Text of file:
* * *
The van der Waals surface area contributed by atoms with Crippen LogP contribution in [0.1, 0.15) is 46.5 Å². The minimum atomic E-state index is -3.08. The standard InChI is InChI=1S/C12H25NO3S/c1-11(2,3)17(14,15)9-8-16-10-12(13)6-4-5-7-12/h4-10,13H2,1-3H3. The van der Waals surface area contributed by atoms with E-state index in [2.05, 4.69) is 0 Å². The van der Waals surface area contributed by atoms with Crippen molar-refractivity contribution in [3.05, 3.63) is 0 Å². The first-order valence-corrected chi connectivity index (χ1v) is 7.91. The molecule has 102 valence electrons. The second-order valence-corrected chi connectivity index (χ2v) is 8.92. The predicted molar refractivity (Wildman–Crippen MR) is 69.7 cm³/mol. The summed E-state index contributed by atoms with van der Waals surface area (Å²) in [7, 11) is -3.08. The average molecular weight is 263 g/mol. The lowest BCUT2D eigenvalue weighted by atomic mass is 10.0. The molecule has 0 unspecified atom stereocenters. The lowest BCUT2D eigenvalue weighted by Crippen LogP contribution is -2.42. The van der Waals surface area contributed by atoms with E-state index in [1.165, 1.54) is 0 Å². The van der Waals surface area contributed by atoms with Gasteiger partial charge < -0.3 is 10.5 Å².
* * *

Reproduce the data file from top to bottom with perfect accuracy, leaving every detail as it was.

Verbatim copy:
The van der Waals surface area contributed by atoms with Crippen LogP contribution in [0.1, 0.15) is 46.5 Å². The minimum atomic E-state index is -3.08. The standard InChI is InChI=1S/C12H25NO3S/c1-11(2,3)17(14,15)9-8-16-10-12(13)6-4-5-7-12/h4-10,13H2,1-3H3. The van der Waals surface area contributed by atoms with E-state index in [2.05, 4.69) is 0 Å². The van der Waals surface area contributed by atoms with Crippen molar-refractivity contribution in [3.05, 3.63) is 0 Å². The first-order valence-corrected chi connectivity index (χ1v) is 7.91. The molecule has 102 valence electrons. The second-order valence-corrected chi connectivity index (χ2v) is 8.92. The predicted molar refractivity (Wildman–Crippen MR) is 69.7 cm³/mol. The summed E-state index contributed by atoms with van der Waals surface area (Å²) in [7, 11) is -3.08. The average molecular weight is 263 g/mol. The lowest BCUT2D eigenvalue weighted by atomic mass is 10.0. The molecule has 0 unspecified atom stereocenters. The lowest BCUT2D eigenvalue weighted by Crippen LogP contribution is -2.42. The van der Waals surface area contributed by atoms with E-state index in [1.165, 1.54) is 0 Å². The van der Waals surface area contributed by atoms with Gasteiger partial charge < -0.3 is 10.5 Å².